Compromise, 2011 Style
Compromise in politics involves more than compromising one's principles.
In the course of debating Atrios on the prospect of a compromise plan to shore up Social Security, archetypical “reasonable liberal” Kevin Drum outlines what his concept of compromise entails:
[M]y support for a deal obviously depends on reaching a good deal. If Republicans refuse to consider revenue increases, then no deal. If they insist on means testing or increases to the retirement age, then no deal.
Now, one might reasonably argue that a compromise to ensure Social Security’s long-term solvency should not solely consist of tax increases (in the form of higher contribution rates and/or removing the earnings cap). One might also reasonably argue that a compromise would not solely include conservatives’ prescriptions such as means testing (which seemingly would make social security more progressive and thus more in-tune with liberal ideals, but is anathema to liberals as it would strip the veneer of non-redistributiveness from what is, effectively, a redistributive program already) or increasing the retirement age.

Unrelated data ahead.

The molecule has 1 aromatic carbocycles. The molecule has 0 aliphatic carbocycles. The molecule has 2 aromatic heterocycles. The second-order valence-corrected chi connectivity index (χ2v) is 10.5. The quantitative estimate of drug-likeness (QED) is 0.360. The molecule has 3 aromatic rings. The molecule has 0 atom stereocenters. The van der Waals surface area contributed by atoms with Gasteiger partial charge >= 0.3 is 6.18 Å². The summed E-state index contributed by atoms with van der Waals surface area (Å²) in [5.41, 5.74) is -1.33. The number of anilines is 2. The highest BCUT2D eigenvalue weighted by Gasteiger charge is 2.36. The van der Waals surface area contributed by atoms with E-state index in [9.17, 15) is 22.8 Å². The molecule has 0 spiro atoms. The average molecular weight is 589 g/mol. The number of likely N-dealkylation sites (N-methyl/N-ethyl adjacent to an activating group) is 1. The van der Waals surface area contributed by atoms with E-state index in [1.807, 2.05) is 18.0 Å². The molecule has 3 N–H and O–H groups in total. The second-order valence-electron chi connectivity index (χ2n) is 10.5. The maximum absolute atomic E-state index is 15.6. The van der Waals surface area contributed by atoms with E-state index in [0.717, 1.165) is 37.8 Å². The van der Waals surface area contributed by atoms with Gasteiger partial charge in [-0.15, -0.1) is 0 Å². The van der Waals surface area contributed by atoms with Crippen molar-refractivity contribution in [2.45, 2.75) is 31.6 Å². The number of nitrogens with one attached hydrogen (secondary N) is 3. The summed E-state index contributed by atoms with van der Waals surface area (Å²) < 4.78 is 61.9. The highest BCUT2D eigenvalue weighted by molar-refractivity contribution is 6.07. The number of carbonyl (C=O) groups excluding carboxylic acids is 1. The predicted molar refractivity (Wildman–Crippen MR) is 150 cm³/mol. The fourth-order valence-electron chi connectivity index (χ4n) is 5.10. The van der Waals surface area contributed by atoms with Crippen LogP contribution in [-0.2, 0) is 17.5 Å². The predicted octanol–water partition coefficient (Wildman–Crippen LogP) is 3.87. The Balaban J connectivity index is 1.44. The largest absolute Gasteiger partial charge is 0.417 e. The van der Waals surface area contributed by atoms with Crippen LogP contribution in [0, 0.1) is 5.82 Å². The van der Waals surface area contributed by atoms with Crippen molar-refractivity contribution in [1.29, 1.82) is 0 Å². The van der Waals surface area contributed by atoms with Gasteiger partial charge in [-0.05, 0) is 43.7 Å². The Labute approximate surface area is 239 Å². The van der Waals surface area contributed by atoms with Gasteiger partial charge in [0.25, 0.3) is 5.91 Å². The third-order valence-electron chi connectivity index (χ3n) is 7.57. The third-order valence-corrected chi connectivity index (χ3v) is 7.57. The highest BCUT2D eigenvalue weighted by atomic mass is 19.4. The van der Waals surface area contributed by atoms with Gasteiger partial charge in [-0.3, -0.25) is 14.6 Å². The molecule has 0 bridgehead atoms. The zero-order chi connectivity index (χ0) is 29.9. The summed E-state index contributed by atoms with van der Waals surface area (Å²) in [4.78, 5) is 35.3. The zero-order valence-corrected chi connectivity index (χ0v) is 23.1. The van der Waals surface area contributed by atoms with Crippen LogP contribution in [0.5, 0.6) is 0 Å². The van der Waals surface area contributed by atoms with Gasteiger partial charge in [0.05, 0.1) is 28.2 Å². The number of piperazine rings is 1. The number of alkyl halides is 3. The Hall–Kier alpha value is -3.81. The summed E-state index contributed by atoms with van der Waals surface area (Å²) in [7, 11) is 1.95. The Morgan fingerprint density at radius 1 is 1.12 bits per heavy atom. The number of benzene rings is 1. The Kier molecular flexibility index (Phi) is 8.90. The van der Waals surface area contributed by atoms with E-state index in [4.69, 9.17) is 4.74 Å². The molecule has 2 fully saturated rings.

However, if you decide beforehand that all of the other side’s preferred solutions are anathema—and, tellingly, he doesn’t even bring up ideas like privatization (private investment or private accounts) that most conservatives would like to see on the table, even if they’re complete non-starters with the left—you’re arguing for something that isn’t really a compromise between the two sides in the first place.
Such a deal might be a compromise of liberal or progressive principles (to the extent that it doesn’t transform Social Security into a cradle-to-grave guaranteed minimum income, presumably their political end game in their ideally-conceived universe), but it’s a really unrealistic conception of how compromise from a minority position in a multiparty political arena works in practice.